A newly released Gallup poll taking America's moral temperature finds strong support for fidelity in marriage and increasing respect for unborn life, but in other key areas – specifically sex outside of marriage and homosexuality – Americans may have lost their biblical compass. And, unless all people of faith unite in opposition, pornography may be next.
Overall the trend is alarming for most. According to the Gallup organization's annual Values and Beliefs survey, seventy-three percent of the nation's citizens believe moral values are getting worse (up from 69 percent in 2011). This sense of moral malaise is generalized rather than specific with no one issue reaching even 25 percent as the number one issue. Lack of "compassion" or "caring" etc., reached first at 18 percent, followed by "Lack of family structure" and "Lack of faith/religion" at 10 percent, with many other individual issues gaining single digits.
When Gallup focused on the specifics however, sexual behavior became the battleground. more >>
The Southern Baptist Convention has long dealt with the issue of race, but now the majority of pastors of the America's largest Protestant denomination say they are ready to have an African-American as their leader.
Amid anticipation that the Rev. Fred Luter from Louisiana will be elected as SBC's first-ever African-American president next month, a survey shows that 86 percent of pastors say the likely historic shift in the leadership would be good for the convention.
"Southern Baptists have come a long way," Ed Stetzer, president of LifeWay Research, said Friday, announcing the results of the poll his group conducted this past spring. The poll asked pastors for their level of agreement or disagreement with the statement: "Without regard to any individual, I think it would be a good thing to have an African-American as president of the Southern Baptist Convention." more >>
A Baptist student group that initially filed for registration at Vanderbilt University for the upcoming semester has changed course and has opted instead to refuse recognition due to Vanderbilt's "all-comers" policy.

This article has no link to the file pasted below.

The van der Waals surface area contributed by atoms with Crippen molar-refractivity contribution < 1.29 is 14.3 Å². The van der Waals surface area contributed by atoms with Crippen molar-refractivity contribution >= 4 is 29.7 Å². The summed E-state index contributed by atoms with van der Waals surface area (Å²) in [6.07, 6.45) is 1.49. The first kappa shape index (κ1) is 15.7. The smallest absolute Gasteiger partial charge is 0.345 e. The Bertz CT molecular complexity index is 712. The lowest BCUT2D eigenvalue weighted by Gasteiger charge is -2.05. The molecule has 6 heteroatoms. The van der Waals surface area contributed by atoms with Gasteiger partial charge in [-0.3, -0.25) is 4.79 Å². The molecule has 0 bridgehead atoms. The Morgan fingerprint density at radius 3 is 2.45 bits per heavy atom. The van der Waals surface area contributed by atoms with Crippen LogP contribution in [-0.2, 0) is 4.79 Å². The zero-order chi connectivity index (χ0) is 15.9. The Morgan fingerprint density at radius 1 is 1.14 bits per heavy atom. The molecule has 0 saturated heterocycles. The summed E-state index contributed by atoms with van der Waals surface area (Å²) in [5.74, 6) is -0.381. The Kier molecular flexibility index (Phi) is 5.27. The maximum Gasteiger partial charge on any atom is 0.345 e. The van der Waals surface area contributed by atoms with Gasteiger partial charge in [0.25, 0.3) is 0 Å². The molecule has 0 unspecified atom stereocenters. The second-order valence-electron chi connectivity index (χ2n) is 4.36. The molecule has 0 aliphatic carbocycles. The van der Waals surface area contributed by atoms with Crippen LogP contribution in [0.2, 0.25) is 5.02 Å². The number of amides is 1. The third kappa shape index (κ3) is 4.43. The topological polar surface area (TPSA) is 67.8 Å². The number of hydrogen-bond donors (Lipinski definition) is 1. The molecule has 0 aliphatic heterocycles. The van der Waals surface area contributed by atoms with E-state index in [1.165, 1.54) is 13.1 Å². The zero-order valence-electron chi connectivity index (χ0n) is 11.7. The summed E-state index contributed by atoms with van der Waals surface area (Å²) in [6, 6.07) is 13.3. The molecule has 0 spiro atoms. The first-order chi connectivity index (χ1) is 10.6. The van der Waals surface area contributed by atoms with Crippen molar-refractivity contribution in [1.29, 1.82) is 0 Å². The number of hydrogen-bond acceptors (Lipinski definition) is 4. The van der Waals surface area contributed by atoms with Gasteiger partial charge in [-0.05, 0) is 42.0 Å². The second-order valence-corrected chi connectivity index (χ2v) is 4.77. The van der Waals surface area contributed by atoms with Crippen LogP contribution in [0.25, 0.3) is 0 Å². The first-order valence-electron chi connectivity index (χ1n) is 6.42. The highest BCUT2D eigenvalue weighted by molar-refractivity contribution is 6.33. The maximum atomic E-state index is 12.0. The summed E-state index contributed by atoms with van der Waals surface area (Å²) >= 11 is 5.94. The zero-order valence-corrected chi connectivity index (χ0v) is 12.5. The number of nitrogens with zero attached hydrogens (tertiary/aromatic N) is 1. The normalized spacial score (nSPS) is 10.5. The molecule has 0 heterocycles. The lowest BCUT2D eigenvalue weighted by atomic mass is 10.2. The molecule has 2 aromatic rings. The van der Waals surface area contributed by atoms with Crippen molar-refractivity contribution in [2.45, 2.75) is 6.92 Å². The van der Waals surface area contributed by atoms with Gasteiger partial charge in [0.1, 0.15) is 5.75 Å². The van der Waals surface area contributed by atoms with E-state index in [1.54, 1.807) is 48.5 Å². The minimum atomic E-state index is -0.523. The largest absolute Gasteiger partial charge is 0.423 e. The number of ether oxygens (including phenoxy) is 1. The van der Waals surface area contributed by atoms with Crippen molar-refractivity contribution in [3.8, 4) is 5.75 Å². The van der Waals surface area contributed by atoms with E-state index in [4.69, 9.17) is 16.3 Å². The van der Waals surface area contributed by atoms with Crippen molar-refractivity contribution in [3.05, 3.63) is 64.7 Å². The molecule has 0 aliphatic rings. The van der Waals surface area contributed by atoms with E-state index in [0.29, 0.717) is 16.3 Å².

Baptist Collegiate Ministries of Vanderbilt was originally set to remain a recognized religious student organization. Randy Davis, executive director of the Tennessee Baptist Convention, told The Christian Post that the reason for the course reversal was a better understanding of what BCM was agreeing to in working under a policy that requires groups to extend membership and leadership positions to all, including those who do not share the group's beliefs, goals and values.
"Now if it was just we understand the policies of, that would be one thing, but to abide by it means to adopt as your own," said Davis. more >>
Chuck Colson, the Prison Fellowship founder and evangelical Christian who died on April 21 after struggling with an intracerebral hemorrhage, will be buried privately with full military honors at Quantico National Cemetery in Virginia.
The 80-year-old Southern Baptist, who served as an aide to former President Richard Nixon and was convicted for his role in the Watergate scandal in 1974, will also be remembered at a later service at Washington National Cathedral, RNS reported. During his military career, Colson served as captain in the Marines.
"There will be a public memorial service at the National Cathedral, pending working out some scheduling," noted Michelle Farmer, a spokeswoman for Prison Fellowship. "We anticipate that that will be in the coming weeks but no dates have been set in stone at this point." more >>
Baptist Collegiate Ministry of Vanderbilt University has decided to remain a registered student organization on campus, even with the "All-Comers" policy Vanderbilt has decided to implement among religious groups.
Thom Thornton, director of Vanderbilt BCM, explained to Baptist Press that his group has "been assured by the university that we can select leaders committed to the organization's mission."
In November 2010, Vanderbilt University began to implement rules which mandated that religious organizations allow all students to run for leadership positions, even if the students did not agree with the spiritual aims of the group. more >>
Mars Hill Church founding pastor Mark Driscoll responded to controversy over being chosen as a guest speaker at Liberty University in Virginia by poking fun at the apparent inaccuracy of a blogger who claimed the megachurch pastor was not welcome at the campus.
Driscoll is scheduled to speak at the campus on the topic of "The Rebellious and the Religious" during the daytime on Friday. On Friday evening and on Saturday, he and his wife will teach from their book, Real Marriage: The Truth About Sex, Friendship, and Life Together, as part of their ongoing tour to help promote the book.
"The trouble started with a Southern Baptist blogger . . . yes, you should have seen that one coming," Driscoll wrote in his blog post on Monday titled, "An Official Response to The Kerfuffle At Liberty University." more >>